Don’t be alarmed. My headline doesn’t apply to most of you who are followers of this Blog. And I don’t mean to malign or indict other Shakespeare teachers. So please read on.
That headline appeared in an article in the NY Times in 1916 on the 300th commemoration of Shakespeare’s death. Plans are already underway at the Folger and at Shakespeare theaters across the world to celebrate the 400th, but I thought I’d look back a bit to look at the pedogogy of the early 20th century.
So let me cite a few passages (without any editorial comments) from that article by essayist and theater critic, Walter Prichard Eaton:
“More American children grow up today with a supposed knowledge of Shakespeare than ever before, and fewer ever see him acted–which simply means that fewer have any real knowledge of him”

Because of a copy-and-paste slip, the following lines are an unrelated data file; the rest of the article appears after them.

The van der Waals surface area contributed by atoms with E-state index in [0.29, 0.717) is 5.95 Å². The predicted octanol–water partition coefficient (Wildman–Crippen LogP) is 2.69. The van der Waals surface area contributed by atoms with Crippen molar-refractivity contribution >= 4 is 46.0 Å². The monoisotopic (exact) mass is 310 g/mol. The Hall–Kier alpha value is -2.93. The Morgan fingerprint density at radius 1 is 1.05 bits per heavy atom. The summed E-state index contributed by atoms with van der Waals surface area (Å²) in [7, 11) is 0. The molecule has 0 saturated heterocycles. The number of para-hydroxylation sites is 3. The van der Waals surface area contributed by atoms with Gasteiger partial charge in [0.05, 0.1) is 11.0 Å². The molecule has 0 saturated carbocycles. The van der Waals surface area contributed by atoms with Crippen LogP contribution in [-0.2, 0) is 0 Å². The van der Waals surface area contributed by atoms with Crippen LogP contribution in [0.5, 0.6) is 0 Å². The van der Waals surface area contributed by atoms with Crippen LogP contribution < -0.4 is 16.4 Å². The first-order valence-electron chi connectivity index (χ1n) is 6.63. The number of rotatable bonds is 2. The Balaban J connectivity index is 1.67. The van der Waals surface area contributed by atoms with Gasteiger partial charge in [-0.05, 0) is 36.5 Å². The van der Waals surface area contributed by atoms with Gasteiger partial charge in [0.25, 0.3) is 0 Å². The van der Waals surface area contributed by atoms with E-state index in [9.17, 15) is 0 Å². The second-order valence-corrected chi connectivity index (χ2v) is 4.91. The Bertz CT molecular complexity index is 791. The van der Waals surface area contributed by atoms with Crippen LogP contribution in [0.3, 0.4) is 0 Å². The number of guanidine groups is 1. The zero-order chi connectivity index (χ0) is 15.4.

“At present it is safe to say that the average high school makes Shakespeare a bore….it fails utterly to inspire dramatic appreciation, to expand the imagination, to create affection.”
“I am convinced that the first thing which should be thrown overboard in a preliminary teaching of Shakespeare to to children of high school age is the notes.”
“If I were teaching Shakespeare in a high school…I should first of all…have the desk removed from the platform, or shoved far back for a ‘Balcony’.”
“I should abolish most of the formality and discipline of the conventional classroom, and have a grand good time in the process.”
Any thoughts about this 96-year old article?